The woman dind’t mind not stocking too many water bottles. She’s used not having the luxury of drinking straight from the tap water, fridge, or bottled water. Back home in Indonesia, water needs to be boiled first, then after it cooled down, she’d strain the water using some cheese cloth on a funnel to be bottled, then store the bottled water in the fridge.

The next couple of days were interesting. She heard from patients that they ‘accidentally’ brushed their teeth and/or wash some vegetables with the ‘contaminated’ tap water, uncooked! Oh dear… the terror! Am I dying? Please, I need to speak to a nurse immediately! She also found it amusing to hear some people were adamant about giving their pets bottled water, not tap water. The woman had given her dog the oh-so-scary tap water, and the pooch is still alive and kickin’. She had brushed her teeth with the tap water and told her kids to do the same, and nobody suffered gastroenteritis from it.

The woman was glad she’s born and raised in Jakarta, Indonesia. The flood back home had ‘trained’ her to be a tough cookie.

[Happy belated Independence Day 8/17/2010, Indonesia!]

Bye Cafe Northwest, Hello Pammel Grocery (Best Greek Food in Town)


It’s been a long time since we ate at Cafe Northwest, especially after they had moved to the new location, east of town. It’s now by the Tip Top Lounge, All Animals Pet Hospital, and the Dollar Store. Yes, that part of town of Ames, IA. It has bigger space with a separate bar called “Sopranos”. Yet from what we experienced last night, the food or service is not bigger or better. There was only one waitress and a host.

Not only it was a slow service, but also low quality. If this was a cafetaria-like restaurant, I’d understand. Claiming “Good food, good drink, good people”, you’d think they’d know their shit. Not only they didn’t pick up the empty beer bottle after putting the new one on the desk (of course, we had to ask first); they screwed up our orders. Although it may be normal to be out of a certain entree (in my opinion, the waiter/waitress should be able to have that info ahead of time when customer’s ordering instead of returning after a long time when the waiter/waitress brought out the appetizer), it’s almost unheard of to be out of frequently-requested sodas.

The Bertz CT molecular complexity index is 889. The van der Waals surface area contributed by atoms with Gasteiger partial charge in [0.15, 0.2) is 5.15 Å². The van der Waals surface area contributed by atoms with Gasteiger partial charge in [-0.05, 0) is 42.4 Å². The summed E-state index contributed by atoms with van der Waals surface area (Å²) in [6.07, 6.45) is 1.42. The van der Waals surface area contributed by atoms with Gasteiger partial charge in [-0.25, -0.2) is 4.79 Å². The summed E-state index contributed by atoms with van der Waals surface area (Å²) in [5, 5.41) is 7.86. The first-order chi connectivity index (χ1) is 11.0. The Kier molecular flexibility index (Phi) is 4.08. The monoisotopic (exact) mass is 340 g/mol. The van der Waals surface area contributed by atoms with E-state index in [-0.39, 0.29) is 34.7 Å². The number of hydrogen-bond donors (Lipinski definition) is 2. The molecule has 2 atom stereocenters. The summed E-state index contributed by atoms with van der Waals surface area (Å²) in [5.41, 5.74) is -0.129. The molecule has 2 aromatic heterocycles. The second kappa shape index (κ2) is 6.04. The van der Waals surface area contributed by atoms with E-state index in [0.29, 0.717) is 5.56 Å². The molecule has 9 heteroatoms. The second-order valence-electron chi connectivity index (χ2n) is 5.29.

Their menu stated, “As you feast on genuine Greek specialties prepared with the freshest, hand-selected ingredients, you will savor that only the most
experience chef’s can create!”.
So we ordered their $4.95 Greek appetizer, Sagnaki, which is fried Keseri cheese and sausage “served flambe at your table”. They flambed it alright, but the waitress could not get the fire out, so she kept squeezing the lemon juice to it. Too much that it killed the flavor, it was so unbearable to digest. OPA!

Ordered three main courses: Greek Salad, Greek Spaghetti, and Kotopaula (Greek chicken: full half chicken oven roasted using the finest Greek herbs and spices).  Well, the salad came first. It was quite ‘plain’ with no kalamata olives or boiled eggs like a Greek salad should, though their menu stated so. When asked, the waitress said, “Oh… did you mean to order the main course of Greek Salad?” Duh.

When she’s back with the Greek Spaghetti (which turned out to be bland), she told us that they’re out of the Kotopaula (Greek chicken). “Would like to order something else?” the waitress asked. Why didn’t you tell us earlier? Frustrated with trying to order Greek food, I tried to play it safe, “Just give me your Basic Burger, please.” Nothing should go wrong with good ol’ Iowan beef, right? Wrong! They screwed it up again. It was dried and bland.

So we’re not planning to go back to this place again. But we love Greek food. What to do? No fear, Greek food lover, for there is a better place to go: Pammel Grocery/Pammel Deli. It’s been here forever, with their original location on Stange Rd, when it was just a small grocery store and was only selling gyros.

Now it’s located at the west side of Ames, 113 Colorado Ave. It’s now a bigger store with a deli tucked in at the back. One of Yelp user wrote:  

This is quite possible the most overlooked, undiscovered place to eat in Ames.  While it’s largely an ethnic grocery store, there is a fantastic restaurant in the back.  Hands down the best gyros in town.  Ahmed, the owner, tends to make everything from scratch – a big plus in my book.  If you get a chance to get the lamb shishkabobs – don’t hesitate.  But don’t order them if they don’t have some that have been marinading for a while.  You can’t force this stuff along in a short time frame.